Enter your mobile number or email address below and we'll send you a link to download the free Kindle App. Then you can start reading Kindle books on your smartphone, tablet, or computer - no Kindle device required.
To get the free app, enter your mobile phone number.
Blood of Mugwump: A Tiresian Tale of Incest (Exeter Medieval English Texts and)
The Amazon Book Review
Author interviews, book reviews, editors picks, and more. Read it now
Frequently bought together
Customers who bought this item also bought
From the Back Cover
The blood of the Mugwump clan of Catholic, gender-shifting vampires has become infected by decadent words and confused memories. (Not to mention the grey and muddy bodies that have washed ashore and that the Mugwumps have eaten.) Quirky flesh and cryptic desires created by a mysterious looking-glass (that refuses to reflect reality) have driven the Mugwumps beyond the thunderdome into their own house of incest. Now, trapped inside a kinetic body that is always changing from male to female, Doug Rice (the youngest Mugwump) sets out to discover himself in his sister's body. All the while, the familial matriarch - Grandma Mugwump (a woman who once-upon-a-time really was a man) - feeds on the flesh of young Doug. Once through the looking-glass, Doug realizes that Caddie (a polysexual Faulknerian nightmare of a sister) is more terrifying and holy than your average saint. A frenzied sexual virus, genetically conveyed, mutates and possesses the meat of Doug's and Caddie's bodies forcing them to love each other in unspeakable, yet classical, ways. Rice's parasitical language is akin to the acts of those naked 18th-century pirates of desire. None of this autobiographical fragment is in Rice's original words. In Blood of Mugwump Rice cannibalizes the likes of Joyce, Faulkner, Burroughs, Eliot, and a whole host of dead angelic others.
Top customer reviews
In the tradition of Kathy Acker and other postmodernists, this book takes to greater experimental depths what writers such as Helene Cixous and Luce Iragiray unearthed when they broke ground. Gender identity, "writing with invisible ink," subconscious storytelling, all these and more Rice recruits as the officers of his non-story. Those familiar with the writing of James Havoc may be better prepared for the relentlessly transgressive subject matter, but the book's narrative will not be as easy to crack. This is meant to be a riddle. What kind of riddle, I can only guess, though don't let that dissuade you from trying to solve it.
At turns tactile and groping, deaf, loud, bright, and dark, "Blood of Mugwump" becomes the book equivalent of a sensory deprivation tank. Just as with Faulkner, you cannot read this quickly. It will challenge you, it will disturb you and it will frustrate you, but if you give this Chinese finger trap a little slack you'll find in "Blood of Mugwump" a uniquely gratifying experience you're unlikely to find elsewhere. (less)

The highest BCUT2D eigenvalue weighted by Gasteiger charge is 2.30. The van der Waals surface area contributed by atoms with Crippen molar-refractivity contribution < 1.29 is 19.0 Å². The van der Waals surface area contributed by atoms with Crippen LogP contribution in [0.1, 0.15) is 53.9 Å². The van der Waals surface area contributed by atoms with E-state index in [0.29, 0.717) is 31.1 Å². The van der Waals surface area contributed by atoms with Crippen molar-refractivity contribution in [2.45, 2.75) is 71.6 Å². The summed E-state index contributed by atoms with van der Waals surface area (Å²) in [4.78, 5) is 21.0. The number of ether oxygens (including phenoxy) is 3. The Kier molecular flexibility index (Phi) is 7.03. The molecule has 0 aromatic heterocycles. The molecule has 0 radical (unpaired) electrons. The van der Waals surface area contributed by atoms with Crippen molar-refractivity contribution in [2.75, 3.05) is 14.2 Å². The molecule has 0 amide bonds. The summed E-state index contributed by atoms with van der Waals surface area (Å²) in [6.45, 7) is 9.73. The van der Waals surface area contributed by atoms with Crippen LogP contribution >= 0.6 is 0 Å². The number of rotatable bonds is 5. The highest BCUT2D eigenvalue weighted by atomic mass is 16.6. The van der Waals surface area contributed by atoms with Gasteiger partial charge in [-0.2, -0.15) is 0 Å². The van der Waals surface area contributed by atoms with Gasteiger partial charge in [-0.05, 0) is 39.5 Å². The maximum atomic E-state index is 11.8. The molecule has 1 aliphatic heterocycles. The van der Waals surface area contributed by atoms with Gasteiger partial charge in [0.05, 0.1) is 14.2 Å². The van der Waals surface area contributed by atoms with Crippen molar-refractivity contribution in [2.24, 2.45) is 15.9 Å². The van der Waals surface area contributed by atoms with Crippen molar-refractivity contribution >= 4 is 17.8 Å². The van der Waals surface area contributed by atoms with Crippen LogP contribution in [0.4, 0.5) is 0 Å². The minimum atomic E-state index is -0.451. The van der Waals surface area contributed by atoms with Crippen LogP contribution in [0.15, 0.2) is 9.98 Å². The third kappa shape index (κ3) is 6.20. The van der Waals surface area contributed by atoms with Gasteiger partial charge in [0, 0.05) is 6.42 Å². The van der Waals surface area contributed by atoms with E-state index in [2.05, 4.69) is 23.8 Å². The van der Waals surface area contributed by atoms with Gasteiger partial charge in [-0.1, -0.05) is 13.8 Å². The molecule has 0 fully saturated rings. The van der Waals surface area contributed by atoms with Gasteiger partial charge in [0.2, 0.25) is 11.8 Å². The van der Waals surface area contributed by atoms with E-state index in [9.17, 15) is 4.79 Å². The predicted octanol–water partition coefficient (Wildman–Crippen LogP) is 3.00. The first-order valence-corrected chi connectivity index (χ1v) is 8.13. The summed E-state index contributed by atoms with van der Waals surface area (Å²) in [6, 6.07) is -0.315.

Rice tries to be shocking, instead he's just stupidly vulgar. He tries to be brutal, but only manages to be clumsy and self-aware. He tries to be intellectual, instead he's entirely incoherent. I guess that's really the problem with this book; it tries to be something when, in reality, it's a big fat nothing.
Perfect reading for all those goths who want to impress their ersatz vampire friends with some obscure scribbler's forced attempt at something bizarre. For anyone with any taste in craftsmanship and art, leave this one to die a lonely, unread death on the clearance table. I certainly wish I had.
This isn't a novel. It's more like a prose poem. I've read some other works by Rice in literary zines and he's getting more and more obscure, and writing about the same characters in this book.
The photos are a nice touch.
Whatever this thing is, it's worth a try.
But... if you don't understand it, please don't run around bashing it. Remember, Faulkner told his students to read "The Sound and the Fury" multiple times to understand it. Sometimes you have to learn to re-read. They couldn't read Joyce, they couldn't read Faulkner. Rice will challenge the hell out of you and your ability to think, to feel, to be honest, and to listen. Shhhh.
Doug is a true master of the avante-pop- even Kathy Acker gives praise:
"The most gorgeous sentences and rhythms... I'm drooling and I bet that even Faulkner, though dead, is taking notice. ... What emerges is a poetry as analysis grounded in what must be called 'the real'." (From the back cover)
A must read for anyone who has ever sought their 'true self' and was scared by what they found!